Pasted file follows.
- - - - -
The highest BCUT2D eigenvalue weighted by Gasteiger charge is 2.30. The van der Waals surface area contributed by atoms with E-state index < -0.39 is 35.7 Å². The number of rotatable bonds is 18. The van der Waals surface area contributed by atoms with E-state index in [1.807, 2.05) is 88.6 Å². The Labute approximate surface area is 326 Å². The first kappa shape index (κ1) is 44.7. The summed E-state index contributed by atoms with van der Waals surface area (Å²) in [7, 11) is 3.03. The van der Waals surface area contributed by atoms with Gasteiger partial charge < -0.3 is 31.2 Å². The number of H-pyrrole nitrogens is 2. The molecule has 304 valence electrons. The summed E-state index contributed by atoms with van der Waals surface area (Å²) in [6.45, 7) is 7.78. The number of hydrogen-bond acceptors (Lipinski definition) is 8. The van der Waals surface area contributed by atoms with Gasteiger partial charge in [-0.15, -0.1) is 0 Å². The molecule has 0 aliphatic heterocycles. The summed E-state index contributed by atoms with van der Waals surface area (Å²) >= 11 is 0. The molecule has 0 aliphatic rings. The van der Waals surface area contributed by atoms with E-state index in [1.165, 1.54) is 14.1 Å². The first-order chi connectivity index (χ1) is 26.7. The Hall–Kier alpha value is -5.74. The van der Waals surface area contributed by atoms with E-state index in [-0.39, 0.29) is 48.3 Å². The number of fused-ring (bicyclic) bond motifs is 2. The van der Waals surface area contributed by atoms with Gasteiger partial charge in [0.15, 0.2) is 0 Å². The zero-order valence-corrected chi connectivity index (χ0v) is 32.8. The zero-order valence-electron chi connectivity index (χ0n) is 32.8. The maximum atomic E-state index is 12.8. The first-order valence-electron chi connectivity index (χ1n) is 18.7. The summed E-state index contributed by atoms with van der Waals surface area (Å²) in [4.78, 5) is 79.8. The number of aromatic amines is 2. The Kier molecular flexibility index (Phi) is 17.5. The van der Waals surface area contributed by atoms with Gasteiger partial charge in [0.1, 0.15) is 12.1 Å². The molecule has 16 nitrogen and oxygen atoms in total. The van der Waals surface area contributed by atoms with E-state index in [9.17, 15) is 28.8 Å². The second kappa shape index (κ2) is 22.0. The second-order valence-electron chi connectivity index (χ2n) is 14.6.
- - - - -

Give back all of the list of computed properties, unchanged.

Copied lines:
The highest BCUT2D eigenvalue weighted by Gasteiger charge is 2.30. The van der Waals surface area contributed by atoms with E-state index < -0.39 is 35.7 Å². The number of rotatable bonds is 18. The van der Waals surface area contributed by atoms with E-state index in [1.807, 2.05) is 88.6 Å². The Labute approximate surface area is 326 Å². The first kappa shape index (κ1) is 44.7. The summed E-state index contributed by atoms with van der Waals surface area (Å²) in [7, 11) is 3.03. The van der Waals surface area contributed by atoms with Gasteiger partial charge < -0.3 is 31.2 Å². The number of H-pyrrole nitrogens is 2. The molecule has 304 valence electrons. The summed E-state index contributed by atoms with van der Waals surface area (Å²) in [6.45, 7) is 7.78. The number of hydrogen-bond acceptors (Lipinski definition) is 8. The van der Waals surface area contributed by atoms with Gasteiger partial charge in [-0.15, -0.1) is 0 Å². The molecule has 0 aliphatic heterocycles. The summed E-state index contributed by atoms with van der Waals surface area (Å²) >= 11 is 0. The molecule has 0 aliphatic rings. The van der Waals surface area contributed by atoms with E-state index in [1.165, 1.54) is 14.1 Å². The first-order chi connectivity index (χ1) is 26.7. The Hall–Kier alpha value is -5.74. The van der Waals surface area contributed by atoms with E-state index in [-0.39, 0.29) is 48.3 Å². The number of fused-ring (bicyclic) bond motifs is 2. The van der Waals surface area contributed by atoms with Gasteiger partial charge in [0.15, 0.2) is 0 Å². The zero-order valence-corrected chi connectivity index (χ0v) is 32.8. The zero-order valence-electron chi connectivity index (χ0n) is 32.8. The maximum atomic E-state index is 12.8. The first-order valence-electron chi connectivity index (χ1n) is 18.7. The summed E-state index contributed by atoms with van der Waals surface area (Å²) in [4.78, 5) is 79.8. The number of aromatic amines is 2. The Kier molecular flexibility index (Phi) is 17.5. The van der Waals surface area contributed by atoms with Gasteiger partial charge in [0.1, 0.15) is 12.1 Å². The molecule has 16 nitrogen and oxygen atoms in total. The van der Waals surface area contributed by atoms with E-state index in [9.17, 15) is 28.8 Å². The second kappa shape index (κ2) is 22.0. The second-order valence-electron chi connectivity index (χ2n) is 14.6.